Fears over EU funding of relocations sometimes materialise before any move happens.

    Hennes & Mauritz, the Swedish fashion retailer, was granted up to €16.3m in public funds to support an €59m investment in a new logistics facility in Belgium, with 35 per cent of the cash coming from the EU and the rest from Belgian authorities.

    The company, which ranks number three among the world’s biggest fashion retailers after Gap of the US and Inditex of Spain, also received a grant of up to €10.4m for a €35m investment in a Polish logistics facility, with 85 per cent of the money coming from the EU and the rest from local funds.

    H&M, which generated net profits of SKr16.4bn ($2.3bn, €1.5bn) last year, says the investments involved fresh capacity as part of the company’s aggressive expansion across Europe. “The funding played a part in our decision to invest in Poland and Belgium but was not the only reason for investing in these locations,” a spokesman said.

    But labour unions have voiced fear that the EU-backed investment in Belgium has threatened the future of an existing H&M warehouse in Le Bourget, France, with claims that work is being shifted away from the French facility. The company denies the allegation. It says the sites in France and Belgium play different roles in its supply chain. “We are not planning to close down our facility in France.”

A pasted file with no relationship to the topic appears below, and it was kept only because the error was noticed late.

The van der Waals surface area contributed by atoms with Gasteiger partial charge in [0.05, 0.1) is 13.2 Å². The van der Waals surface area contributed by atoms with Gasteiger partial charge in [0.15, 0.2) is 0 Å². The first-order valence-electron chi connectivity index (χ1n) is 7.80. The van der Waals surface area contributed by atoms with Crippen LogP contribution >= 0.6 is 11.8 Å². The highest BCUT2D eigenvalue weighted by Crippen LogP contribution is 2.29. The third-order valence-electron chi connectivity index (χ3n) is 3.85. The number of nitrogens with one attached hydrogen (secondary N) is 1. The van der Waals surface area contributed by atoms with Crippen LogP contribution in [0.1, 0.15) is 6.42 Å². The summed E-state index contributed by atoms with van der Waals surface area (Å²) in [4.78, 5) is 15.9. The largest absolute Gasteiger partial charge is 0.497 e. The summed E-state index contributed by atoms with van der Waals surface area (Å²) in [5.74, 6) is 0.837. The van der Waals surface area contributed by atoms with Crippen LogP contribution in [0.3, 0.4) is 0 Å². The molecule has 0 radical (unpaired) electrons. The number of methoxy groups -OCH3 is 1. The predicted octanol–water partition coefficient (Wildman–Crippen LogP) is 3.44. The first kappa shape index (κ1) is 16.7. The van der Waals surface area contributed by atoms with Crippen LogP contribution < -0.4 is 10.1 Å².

Nokia Siemens Networks has cut hundreds of job across Europe over the past year – many of them in their high-cost home countries: Finland and Germany. Yet, the world’s second-largest mobile infrastructure company has received millions of euros in EU funds to subsidise investments in two of Europe’s lower-cost countries.

    NSN, a joint-venture between Nokia, the Finnish mobile phone maker, and Siemens, the German engineering group, won €5.5m in grants to support expansion of its research and development operations in Poland and €918,000 for a network service facility in Portugal.

    The company insists that neither project involved a direct replacement of jobs lost in other parts of the EU. The Portuguese site, which created 180 jobs, was a new facility providing support to mobile phone networks across Europe. The Polish investment, involving 400 fresh jobs, built on an existing R&D presence in the country.

    However, the projects are part of a broader rebalancing of NSN’s workforce towards lower-cost countries – including some outside the EU – as the loss-making company battles against rising low-cost competition from China.